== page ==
I am of the age where the Apollo project, and humanity’s expedition to the moon, holds a great and lasting fascination that has not diminished and forms a strong basis for my core being. My view of technology, humanity, the planet and the universe are all strongly influenced by those live TV transmissions in 1969, in the hushed and darkened classroom of my youth. I still read much of what the few remaining astronauts of the Apollo missions have to say of their experiences and it has affected their view of humanity and themselves deeply.
There are many men like me; interested in science at that exploratory boyish age in the 60’s, where fascination became reality and we watched enthralled as men walked on the moon. Everyone was talking about what was out there, in space, and what a quantum leap it was for humanity to walk on another heavenly body.
The previous year, 1968 saw the release of a film which changed our view of the universe, technology and humanity in a massive way as well. I’m speaking of 2001:A Space Odyssey, Directed by Stanley Kubrick and written by both Kubrick and Arthur C Clarke. Long before CGI in films, and in an genre which had wilder and cheaper sets and bug-eyed aliens wrestling with heroes to dramatic music, 2001 showed me what space could really be.
Clarke defined a great deal of what the world is today. From describing what was required from satellites in order to be used for modern and earth-spanning telecommunications to being prescient in what he would be seeing in his lifetime and in our hands (the internet, mobile phones, high-speed data, nuclear-powered spacecraft, PDAs, ubiquitous computing, video-conferencing) at a time when William Shatner was the “real” spaceman and aliens were shorthand for communists.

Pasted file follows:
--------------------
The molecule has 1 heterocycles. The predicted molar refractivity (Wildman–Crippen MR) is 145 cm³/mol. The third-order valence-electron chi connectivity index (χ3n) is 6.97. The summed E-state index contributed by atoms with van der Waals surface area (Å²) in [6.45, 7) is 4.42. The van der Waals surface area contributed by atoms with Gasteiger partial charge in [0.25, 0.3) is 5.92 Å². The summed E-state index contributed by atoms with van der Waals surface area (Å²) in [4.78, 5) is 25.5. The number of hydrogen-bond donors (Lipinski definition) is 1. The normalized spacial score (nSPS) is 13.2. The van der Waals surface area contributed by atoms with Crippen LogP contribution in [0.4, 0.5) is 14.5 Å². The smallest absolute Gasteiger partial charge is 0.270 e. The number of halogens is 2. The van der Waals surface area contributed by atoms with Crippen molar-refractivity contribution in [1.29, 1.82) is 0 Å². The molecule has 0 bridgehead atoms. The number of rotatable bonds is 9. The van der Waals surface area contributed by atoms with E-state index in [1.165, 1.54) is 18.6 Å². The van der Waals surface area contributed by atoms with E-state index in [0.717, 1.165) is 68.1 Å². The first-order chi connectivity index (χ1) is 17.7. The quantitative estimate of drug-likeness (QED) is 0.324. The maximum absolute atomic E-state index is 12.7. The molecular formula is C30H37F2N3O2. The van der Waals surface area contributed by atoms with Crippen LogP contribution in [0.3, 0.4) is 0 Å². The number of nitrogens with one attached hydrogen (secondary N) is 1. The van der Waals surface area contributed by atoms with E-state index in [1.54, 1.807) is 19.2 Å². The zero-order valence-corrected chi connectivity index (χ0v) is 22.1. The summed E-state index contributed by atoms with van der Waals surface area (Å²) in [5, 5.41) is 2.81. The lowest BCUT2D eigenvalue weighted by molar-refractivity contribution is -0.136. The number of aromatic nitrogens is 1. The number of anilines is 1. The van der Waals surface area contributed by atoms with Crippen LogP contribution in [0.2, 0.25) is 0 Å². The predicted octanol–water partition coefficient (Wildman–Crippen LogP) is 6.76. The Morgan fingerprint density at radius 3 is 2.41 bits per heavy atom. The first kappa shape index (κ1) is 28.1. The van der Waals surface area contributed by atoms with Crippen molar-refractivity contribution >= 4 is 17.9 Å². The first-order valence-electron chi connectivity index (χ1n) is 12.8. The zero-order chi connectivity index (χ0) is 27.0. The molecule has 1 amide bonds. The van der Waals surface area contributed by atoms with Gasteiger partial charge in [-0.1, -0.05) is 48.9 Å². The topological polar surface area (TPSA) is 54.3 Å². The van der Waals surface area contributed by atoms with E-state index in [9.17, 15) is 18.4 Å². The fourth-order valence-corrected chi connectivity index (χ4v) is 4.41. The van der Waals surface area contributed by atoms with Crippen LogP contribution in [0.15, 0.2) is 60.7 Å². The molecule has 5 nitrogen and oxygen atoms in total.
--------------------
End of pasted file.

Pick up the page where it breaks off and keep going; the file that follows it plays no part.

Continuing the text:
Clarke wrote some amazing books, visually stunning and incredibly descriptive and above all written within the bounds of known scientific precepts. If he had the temerity to imagine into the future or onto other planets, he at least based it on known facts and provable suppositions. He rarely made something up that did not feel completely real and intelligent and made all of it utterly compelling.
In his 90th birthday recollections Clarke says some compelling and prescient things, about technology and its’ responsibility to improve not exploit the planet, but my favourite is his sign-off, in which he humbly quotes Kipling:
“If I have given you delight with all that I have done, let me lie quiet in that night which shall be yours anon. And for the little, little span the dead are borne in mind, seek not to question other than the books I leave behind.”
Thank you, Arthur; I have been delighted.